Perhaps the greatest compliment a daughter can give her mother is to say, "Mom, I'm turning into you!"
Several months ago my daughter, Katie, did just that. I received what sounded to me like a frantic phone call. I immediately assumed something was wrong.
"Mom, I'm turning into you," she wailed.
I wondered if she was talking about physically, mentally, emotionally or spiritually.
"I have to wear bifocals," she retorted. "I'm getting the progressive lenses."
"That's not so bad," I reassured her. "My fun began with trifocals. Kindly refer to the copy of my column of a year ago. You'll get the hang of it."
Katie was not so easily mollified. She is 29 and thought this was much too soon for this to happen. I tried to convince her that wearing bifocals was really small potatoes compared with all the other things out there, lurking in dark corners.
But this column is not about wearing glasses. It is about my daughter, of whom I am very proud. She is married, lives in New Jersey, and is the mother of a 4-year-old and a 1-year-old. She is not a doctor, a lawyer or a college professor, but has accomplished something I have never been able to do: She is a stay-at-home mom.
Before her halo becomes too tight, we have to go back a few years. She was a delightful little girl, an only daughter who went everywhere with me. She started talking early and could have, if there were such a thing, won an Olympic medal for non-stop verbalization. When she was 4, she chose to view the world from under the table at a fast-food restaurant rather than above it.
We then fast-forward to her teenage years. Suddenly, her mouth no longer worked. I never incurred words of wrath and discontent from my daughter, as she chose to speak only to her friends. It was a quiet, peaceful time. (She was always polite and respectful, knowing she had a mother and a grandmother "who took no prisoners.")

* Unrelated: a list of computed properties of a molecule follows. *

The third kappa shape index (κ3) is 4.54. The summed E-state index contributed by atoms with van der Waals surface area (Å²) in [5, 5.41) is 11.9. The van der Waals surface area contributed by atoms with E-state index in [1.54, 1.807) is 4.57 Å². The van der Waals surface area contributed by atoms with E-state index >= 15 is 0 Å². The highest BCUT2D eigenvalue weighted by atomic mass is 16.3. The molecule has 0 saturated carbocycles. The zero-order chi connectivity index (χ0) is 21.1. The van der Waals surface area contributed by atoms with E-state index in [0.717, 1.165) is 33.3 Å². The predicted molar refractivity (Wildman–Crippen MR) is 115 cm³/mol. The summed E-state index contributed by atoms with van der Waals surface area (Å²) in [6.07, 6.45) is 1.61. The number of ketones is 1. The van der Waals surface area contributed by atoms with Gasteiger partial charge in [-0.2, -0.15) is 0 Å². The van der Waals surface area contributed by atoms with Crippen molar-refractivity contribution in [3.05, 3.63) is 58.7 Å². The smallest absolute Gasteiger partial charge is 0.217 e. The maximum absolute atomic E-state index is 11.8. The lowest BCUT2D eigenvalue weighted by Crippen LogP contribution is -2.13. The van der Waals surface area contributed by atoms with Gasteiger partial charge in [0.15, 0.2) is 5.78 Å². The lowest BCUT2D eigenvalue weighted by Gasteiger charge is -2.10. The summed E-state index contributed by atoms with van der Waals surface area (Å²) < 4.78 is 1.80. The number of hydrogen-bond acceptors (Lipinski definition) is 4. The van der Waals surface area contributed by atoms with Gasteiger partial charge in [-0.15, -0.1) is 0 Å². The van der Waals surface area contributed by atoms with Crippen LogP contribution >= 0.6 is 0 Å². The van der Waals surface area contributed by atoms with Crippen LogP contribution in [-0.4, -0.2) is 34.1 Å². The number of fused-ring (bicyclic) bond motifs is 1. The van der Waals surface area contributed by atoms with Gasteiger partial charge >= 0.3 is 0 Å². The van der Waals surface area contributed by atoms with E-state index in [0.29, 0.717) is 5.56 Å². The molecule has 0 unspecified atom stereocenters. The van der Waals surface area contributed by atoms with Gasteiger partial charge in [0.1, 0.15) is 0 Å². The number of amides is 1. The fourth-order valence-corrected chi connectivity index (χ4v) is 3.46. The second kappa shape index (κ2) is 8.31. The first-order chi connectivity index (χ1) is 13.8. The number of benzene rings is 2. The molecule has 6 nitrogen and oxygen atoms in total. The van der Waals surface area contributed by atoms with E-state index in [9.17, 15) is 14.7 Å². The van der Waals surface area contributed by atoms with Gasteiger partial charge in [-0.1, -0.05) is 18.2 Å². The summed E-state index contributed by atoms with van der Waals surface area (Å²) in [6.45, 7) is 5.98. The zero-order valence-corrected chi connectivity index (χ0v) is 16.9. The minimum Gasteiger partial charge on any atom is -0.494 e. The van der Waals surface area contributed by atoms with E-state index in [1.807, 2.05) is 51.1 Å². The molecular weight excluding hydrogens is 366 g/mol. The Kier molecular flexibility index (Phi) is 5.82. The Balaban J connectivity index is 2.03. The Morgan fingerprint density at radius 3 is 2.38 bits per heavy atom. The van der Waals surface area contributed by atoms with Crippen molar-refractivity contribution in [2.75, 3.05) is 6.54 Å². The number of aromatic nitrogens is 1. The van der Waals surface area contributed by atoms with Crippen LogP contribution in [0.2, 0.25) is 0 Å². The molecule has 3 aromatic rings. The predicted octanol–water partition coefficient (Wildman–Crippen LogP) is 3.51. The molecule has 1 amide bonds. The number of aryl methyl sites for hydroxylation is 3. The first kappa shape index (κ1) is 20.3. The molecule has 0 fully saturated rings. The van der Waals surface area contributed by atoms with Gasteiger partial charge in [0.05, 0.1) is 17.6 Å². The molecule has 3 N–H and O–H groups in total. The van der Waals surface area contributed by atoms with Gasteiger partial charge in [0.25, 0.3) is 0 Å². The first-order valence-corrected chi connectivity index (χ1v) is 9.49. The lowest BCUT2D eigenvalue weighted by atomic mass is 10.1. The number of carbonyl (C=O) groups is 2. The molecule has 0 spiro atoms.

Katie also passed on options such as cooking, laundry and ironing. The cooking I did with pleasure. The laundering and ironing of her things I left to her own devices. Looking back, I applaud her for her ingenuity in these matters.
Marriage did wonderful things to her. She had her own house and became meticulous in her housekeeping. A washer and dryer were high on her list of priorities. She placed many phone calls to Mom for cooking instructions. She is now doing it all very well.
When I was younger, and my children were little, I knew my limitations. I loved my children dearly, but I always found myself headed back to the classroom (to deal with other people's children) within a matter of months. I was blessed with sitters who would not only watch the babies but clean the house and have dinner simmering on the stove. Although I was able to move onward and upward in my career, I was still able to keep a perspective on where it fit in the scheme of things. My children and I spent much-needed time away from each other, doing our "own thing."
Despite this difference in lifestyle, she and I are a great deal alike. I know that some day my daughter will return to work outside the home. She has excellent skills in her chosen field and can command a good salary. In the meantime, she is doing what she feels is most important to her, and I applaud her for that.
We all march to different drummers. Today she may be following Big Bird and Barney; some day, if she chooses, she will be leading her own parade.
_ Joyce A. Liberty is a freelance writer living in Largo.